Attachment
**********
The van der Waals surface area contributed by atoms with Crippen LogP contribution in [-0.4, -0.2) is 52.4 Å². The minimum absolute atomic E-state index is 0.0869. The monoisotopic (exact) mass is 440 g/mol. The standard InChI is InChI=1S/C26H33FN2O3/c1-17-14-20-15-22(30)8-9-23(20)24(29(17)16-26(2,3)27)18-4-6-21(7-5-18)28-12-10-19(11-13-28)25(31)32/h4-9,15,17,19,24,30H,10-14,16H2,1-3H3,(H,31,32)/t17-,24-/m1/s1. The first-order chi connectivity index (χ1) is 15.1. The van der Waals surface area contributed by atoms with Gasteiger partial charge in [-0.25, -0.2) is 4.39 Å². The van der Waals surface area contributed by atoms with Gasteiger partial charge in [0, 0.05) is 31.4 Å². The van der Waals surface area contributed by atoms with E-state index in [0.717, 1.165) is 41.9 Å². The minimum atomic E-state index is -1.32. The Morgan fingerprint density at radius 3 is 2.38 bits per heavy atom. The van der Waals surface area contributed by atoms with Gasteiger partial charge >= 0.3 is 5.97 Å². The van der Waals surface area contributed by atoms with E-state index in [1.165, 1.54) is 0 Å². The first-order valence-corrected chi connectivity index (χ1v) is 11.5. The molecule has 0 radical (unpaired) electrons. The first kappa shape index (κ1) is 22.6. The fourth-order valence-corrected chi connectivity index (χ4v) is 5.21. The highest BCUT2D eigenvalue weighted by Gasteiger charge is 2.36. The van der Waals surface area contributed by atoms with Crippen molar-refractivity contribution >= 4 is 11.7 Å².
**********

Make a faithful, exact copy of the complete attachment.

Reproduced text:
The van der Waals surface area contributed by atoms with Crippen LogP contribution in [-0.4, -0.2) is 52.4 Å². The minimum absolute atomic E-state index is 0.0869. The monoisotopic (exact) mass is 440 g/mol. The standard InChI is InChI=1S/C26H33FN2O3/c1-17-14-20-15-22(30)8-9-23(20)24(29(17)16-26(2,3)27)18-4-6-21(7-5-18)28-12-10-19(11-13-28)25(31)32/h4-9,15,17,19,24,30H,10-14,16H2,1-3H3,(H,31,32)/t17-,24-/m1/s1. The first-order chi connectivity index (χ1) is 15.1. The van der Waals surface area contributed by atoms with Gasteiger partial charge in [-0.25, -0.2) is 4.39 Å². The van der Waals surface area contributed by atoms with Gasteiger partial charge in [0, 0.05) is 31.4 Å². The van der Waals surface area contributed by atoms with E-state index in [0.717, 1.165) is 41.9 Å². The minimum atomic E-state index is -1.32. The Morgan fingerprint density at radius 3 is 2.38 bits per heavy atom. The van der Waals surface area contributed by atoms with Gasteiger partial charge >= 0.3 is 5.97 Å². The van der Waals surface area contributed by atoms with E-state index in [1.165, 1.54) is 0 Å². The first-order valence-corrected chi connectivity index (χ1v) is 11.5. The molecule has 0 radical (unpaired) electrons. The first kappa shape index (κ1) is 22.6. The fourth-order valence-corrected chi connectivity index (χ4v) is 5.21. The highest BCUT2D eigenvalue weighted by Gasteiger charge is 2.36. The van der Waals surface area contributed by atoms with Crippen molar-refractivity contribution >= 4 is 11.7 Å².